Net Operating Income = Gross Operating Income – Operating Expenses
The format starts with gross potential income, an estimate of the maximum income over the next 12 months. This is followed by items that reduce GPI and the resulting GOI (or EGI).
The next section lists estimates for all operating expenses for which the landlord is responsible. We sum these expenses to get the property’s total operating expenses for the year.
Finally, we subtract operating expenses from gross operating income to get net operating income. This is a before-tax figure and excludes the following:
- Loan interest and principal payments
- Capital expenditures
- Income taxes
We can subtract these costs from NOI to get net income (NI). This is the net profit the property generates.
The property manager can prepare several versions of the operating budget under different assumptions. This is a sensitivity analysis that varies certain variables. For example, these include changes to market rents, interest rates, available supply, vacancy, credit losses, and more. This gives us a set of scenarios from best-case to worst-case.
Many budgets contain multi-year data (see below example). In addition, the budget may show adjustments to NOI to get cash flow before tax (CFBT).
Operating Budget for Multifamily Investments
If you own a multifamily property or apartment building, you create an operating budget for several reasons, including:
- Setting performance targets
- Creating a baseline to review property management performance
- Projecting income and expenses based on market assumptions and drivers
- Recognizing problems that you must address
In this section, we assume you use a property management company.
Multifamily Property Income
Tracking property manager performance is critical. If you repeatedly fail to realize projected income targets, you may need a new manager. You should evaluate your property manager’s performance along these dimensions:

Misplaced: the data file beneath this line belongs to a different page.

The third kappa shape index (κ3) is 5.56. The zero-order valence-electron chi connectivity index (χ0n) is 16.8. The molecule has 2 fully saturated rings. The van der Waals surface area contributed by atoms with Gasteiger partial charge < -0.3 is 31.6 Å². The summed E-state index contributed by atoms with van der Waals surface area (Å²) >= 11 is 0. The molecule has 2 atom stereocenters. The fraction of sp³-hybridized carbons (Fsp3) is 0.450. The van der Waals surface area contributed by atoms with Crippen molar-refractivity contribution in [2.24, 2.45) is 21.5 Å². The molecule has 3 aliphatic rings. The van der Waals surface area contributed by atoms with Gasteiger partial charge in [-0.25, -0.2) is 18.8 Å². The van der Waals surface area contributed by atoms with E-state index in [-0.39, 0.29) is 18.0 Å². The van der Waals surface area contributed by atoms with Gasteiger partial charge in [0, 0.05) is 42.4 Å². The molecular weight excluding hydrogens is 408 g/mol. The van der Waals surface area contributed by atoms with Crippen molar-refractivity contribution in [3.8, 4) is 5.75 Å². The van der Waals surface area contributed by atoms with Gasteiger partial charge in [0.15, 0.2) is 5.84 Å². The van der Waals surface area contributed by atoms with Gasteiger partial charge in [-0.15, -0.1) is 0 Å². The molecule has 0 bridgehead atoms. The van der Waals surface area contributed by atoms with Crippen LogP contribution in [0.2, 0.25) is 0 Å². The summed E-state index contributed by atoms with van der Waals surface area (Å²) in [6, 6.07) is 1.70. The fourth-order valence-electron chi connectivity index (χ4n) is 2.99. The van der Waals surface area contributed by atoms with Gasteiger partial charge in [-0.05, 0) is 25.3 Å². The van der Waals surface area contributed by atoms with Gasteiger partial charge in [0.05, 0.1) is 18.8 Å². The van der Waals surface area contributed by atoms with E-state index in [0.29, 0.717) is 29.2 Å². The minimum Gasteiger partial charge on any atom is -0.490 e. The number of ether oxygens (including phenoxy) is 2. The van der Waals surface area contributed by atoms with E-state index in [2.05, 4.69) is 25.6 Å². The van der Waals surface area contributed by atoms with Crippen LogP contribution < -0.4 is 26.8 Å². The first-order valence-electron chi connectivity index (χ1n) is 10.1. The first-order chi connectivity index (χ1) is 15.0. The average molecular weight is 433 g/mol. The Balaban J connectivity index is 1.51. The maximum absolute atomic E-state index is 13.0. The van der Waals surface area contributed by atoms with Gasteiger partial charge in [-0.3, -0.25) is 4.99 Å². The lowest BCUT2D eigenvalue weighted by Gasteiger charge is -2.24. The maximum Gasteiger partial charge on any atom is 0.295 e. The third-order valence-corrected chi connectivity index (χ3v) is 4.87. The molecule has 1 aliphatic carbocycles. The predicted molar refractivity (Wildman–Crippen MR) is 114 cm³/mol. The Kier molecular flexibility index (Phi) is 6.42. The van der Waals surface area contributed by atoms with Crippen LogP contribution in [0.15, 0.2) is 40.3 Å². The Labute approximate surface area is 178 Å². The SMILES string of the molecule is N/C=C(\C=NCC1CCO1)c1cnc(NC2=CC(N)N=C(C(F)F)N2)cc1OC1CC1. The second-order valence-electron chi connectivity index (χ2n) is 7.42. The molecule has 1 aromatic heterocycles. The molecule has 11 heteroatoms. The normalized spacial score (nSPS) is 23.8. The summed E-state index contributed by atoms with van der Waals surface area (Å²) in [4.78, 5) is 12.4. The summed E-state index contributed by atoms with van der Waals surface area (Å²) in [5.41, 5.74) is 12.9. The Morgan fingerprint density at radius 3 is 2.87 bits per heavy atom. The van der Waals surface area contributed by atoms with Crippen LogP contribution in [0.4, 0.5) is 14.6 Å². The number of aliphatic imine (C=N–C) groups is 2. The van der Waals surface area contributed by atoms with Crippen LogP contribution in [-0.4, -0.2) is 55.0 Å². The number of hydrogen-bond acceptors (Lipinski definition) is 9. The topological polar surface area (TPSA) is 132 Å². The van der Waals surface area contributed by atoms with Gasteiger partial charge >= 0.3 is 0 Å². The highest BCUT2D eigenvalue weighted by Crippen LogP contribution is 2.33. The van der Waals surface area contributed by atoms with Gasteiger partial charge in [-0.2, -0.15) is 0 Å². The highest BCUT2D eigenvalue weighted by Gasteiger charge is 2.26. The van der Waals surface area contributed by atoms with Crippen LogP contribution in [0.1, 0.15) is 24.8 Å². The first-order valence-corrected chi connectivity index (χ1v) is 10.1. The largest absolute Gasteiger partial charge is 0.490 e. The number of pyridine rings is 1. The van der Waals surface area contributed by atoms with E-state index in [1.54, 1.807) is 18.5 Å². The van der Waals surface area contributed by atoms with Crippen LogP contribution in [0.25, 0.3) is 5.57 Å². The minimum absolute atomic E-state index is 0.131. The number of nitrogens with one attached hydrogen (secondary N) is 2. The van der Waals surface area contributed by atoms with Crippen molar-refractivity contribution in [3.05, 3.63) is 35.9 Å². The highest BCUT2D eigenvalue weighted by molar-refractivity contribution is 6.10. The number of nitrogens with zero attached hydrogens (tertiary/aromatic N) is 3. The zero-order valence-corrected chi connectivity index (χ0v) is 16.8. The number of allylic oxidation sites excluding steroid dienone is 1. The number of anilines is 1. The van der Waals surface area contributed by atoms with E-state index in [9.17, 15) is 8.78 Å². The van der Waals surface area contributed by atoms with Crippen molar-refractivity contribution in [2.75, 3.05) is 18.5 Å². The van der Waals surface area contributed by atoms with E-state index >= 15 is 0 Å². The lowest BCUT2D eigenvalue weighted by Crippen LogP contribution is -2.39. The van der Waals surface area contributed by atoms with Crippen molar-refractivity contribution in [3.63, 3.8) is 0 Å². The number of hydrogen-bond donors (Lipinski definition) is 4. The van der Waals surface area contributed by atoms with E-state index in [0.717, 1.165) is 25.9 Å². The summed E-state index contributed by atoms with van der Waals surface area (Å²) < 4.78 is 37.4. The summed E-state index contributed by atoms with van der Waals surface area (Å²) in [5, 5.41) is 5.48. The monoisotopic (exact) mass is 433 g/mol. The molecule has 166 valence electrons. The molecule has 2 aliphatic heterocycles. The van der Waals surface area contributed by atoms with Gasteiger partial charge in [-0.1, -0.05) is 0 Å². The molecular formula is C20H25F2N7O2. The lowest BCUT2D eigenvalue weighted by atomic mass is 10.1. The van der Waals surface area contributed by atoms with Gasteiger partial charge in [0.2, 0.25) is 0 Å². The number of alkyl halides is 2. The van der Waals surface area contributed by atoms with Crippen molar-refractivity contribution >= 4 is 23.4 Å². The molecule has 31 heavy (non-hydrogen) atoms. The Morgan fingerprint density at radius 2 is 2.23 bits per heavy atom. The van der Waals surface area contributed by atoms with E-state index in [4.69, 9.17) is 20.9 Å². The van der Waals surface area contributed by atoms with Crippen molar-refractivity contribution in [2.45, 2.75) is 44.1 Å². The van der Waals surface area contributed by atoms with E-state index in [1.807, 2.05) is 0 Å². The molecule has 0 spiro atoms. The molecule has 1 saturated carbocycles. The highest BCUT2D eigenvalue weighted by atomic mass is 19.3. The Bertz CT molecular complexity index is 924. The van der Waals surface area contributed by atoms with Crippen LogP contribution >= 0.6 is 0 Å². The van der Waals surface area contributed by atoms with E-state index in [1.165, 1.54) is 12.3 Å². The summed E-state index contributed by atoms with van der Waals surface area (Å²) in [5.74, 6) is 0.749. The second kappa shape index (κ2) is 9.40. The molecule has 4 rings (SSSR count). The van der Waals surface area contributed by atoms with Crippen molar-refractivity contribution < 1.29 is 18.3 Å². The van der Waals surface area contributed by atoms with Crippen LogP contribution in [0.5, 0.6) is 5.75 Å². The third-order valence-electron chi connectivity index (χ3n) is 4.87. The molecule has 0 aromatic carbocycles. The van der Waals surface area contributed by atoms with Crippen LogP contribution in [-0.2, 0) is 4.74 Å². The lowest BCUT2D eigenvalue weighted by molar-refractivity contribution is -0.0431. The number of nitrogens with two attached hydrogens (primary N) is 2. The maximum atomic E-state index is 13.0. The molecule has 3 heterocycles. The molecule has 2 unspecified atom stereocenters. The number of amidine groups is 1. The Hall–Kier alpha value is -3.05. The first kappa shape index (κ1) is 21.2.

- Leasing projections versus actual vacancies: Does your manager meet its targets for new-unit leases and average occupancy rate?
- Lease renewal projections: Are tenants rolling over their leases?
- Future project estimates from higher revenue: Can your manager secure rent and other revenue increases? Is it able to introduce a utility reimbursement program that ultimately increases revenues?
- New revenue sources: Can the manager find untapped sources of revenue? For example, can it add and charge for amenities, such as recycling or vending?
Multifamily Property Expenses
You want your property manager to cut expenses as much as possible without compromising services. Therefore, you will want to include these factors when you evaluate the manager’s performance:
- Projecting lower current expenses: Did the manager meet its goals to reduce expenses? For example, did it improve mechanical system operating efficiency? Doing so should reduce your utility costs.
- Costs of service providers and third-party vendors: Did the manager conduct annual reviews for services such as trash removal, cleaning, lawn care, and property insurance? Was the manager able to hold down increases, or at least not exceed budget projections?
- Incorporating suggestions from service providers: It’s important to know whether your property manager is open to cost-cutting suggestions from service providers. Do the cost savings show up in budget projections?